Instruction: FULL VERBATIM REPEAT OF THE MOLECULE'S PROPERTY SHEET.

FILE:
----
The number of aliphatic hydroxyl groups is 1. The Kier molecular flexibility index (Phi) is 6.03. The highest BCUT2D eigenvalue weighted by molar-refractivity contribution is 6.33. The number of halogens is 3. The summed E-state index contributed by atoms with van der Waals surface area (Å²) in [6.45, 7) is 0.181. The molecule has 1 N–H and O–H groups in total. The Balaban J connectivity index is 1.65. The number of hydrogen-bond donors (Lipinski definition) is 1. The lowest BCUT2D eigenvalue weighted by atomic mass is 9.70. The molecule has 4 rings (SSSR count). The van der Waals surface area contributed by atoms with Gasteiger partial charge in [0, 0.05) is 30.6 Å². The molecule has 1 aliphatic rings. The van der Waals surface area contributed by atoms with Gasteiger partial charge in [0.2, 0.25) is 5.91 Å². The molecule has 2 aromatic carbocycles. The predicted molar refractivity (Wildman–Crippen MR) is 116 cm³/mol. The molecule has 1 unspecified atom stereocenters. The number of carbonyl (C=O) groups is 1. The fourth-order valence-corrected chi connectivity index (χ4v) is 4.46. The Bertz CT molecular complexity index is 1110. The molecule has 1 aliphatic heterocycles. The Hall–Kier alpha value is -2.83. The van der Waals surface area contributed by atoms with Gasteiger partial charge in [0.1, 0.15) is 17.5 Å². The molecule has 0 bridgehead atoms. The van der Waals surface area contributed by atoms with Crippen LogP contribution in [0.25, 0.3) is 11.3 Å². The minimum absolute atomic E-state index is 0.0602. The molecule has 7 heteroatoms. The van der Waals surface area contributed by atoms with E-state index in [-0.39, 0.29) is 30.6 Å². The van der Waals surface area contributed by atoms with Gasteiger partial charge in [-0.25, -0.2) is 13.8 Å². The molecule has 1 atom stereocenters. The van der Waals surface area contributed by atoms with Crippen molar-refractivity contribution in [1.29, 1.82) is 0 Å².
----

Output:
The number of aliphatic hydroxyl groups is 1. The Kier molecular flexibility index (Phi) is 6.03. The highest BCUT2D eigenvalue weighted by molar-refractivity contribution is 6.33. The number of halogens is 3. The summed E-state index contributed by atoms with van der Waals surface area (Å²) in [6.45, 7) is 0.181. The molecule has 1 N–H and O–H groups in total. The Balaban J connectivity index is 1.65. The number of hydrogen-bond donors (Lipinski definition) is 1. The lowest BCUT2D eigenvalue weighted by atomic mass is 9.70. The molecule has 4 rings (SSSR count). The van der Waals surface area contributed by atoms with Gasteiger partial charge in [0, 0.05) is 30.6 Å². The molecule has 1 aliphatic rings. The van der Waals surface area contributed by atoms with Gasteiger partial charge in [0.2, 0.25) is 5.91 Å². The molecule has 2 aromatic carbocycles. The predicted molar refractivity (Wildman–Crippen MR) is 116 cm³/mol. The molecule has 1 unspecified atom stereocenters. The number of carbonyl (C=O) groups is 1. The fourth-order valence-corrected chi connectivity index (χ4v) is 4.46. The Bertz CT molecular complexity index is 1110. The molecule has 1 aliphatic heterocycles. The Hall–Kier alpha value is -2.83. The van der Waals surface area contributed by atoms with Gasteiger partial charge in [0.1, 0.15) is 17.5 Å². The molecule has 0 bridgehead atoms. The van der Waals surface area contributed by atoms with Crippen LogP contribution in [0.25, 0.3) is 11.3 Å². The minimum absolute atomic E-state index is 0.0602. The molecule has 7 heteroatoms. The van der Waals surface area contributed by atoms with E-state index in [-0.39, 0.29) is 30.6 Å². The van der Waals surface area contributed by atoms with Gasteiger partial charge in [-0.25, -0.2) is 13.8 Å². The molecule has 1 atom stereocenters. The van der Waals surface area contributed by atoms with Crippen molar-refractivity contribution in [1.29, 1.82) is 0 Å².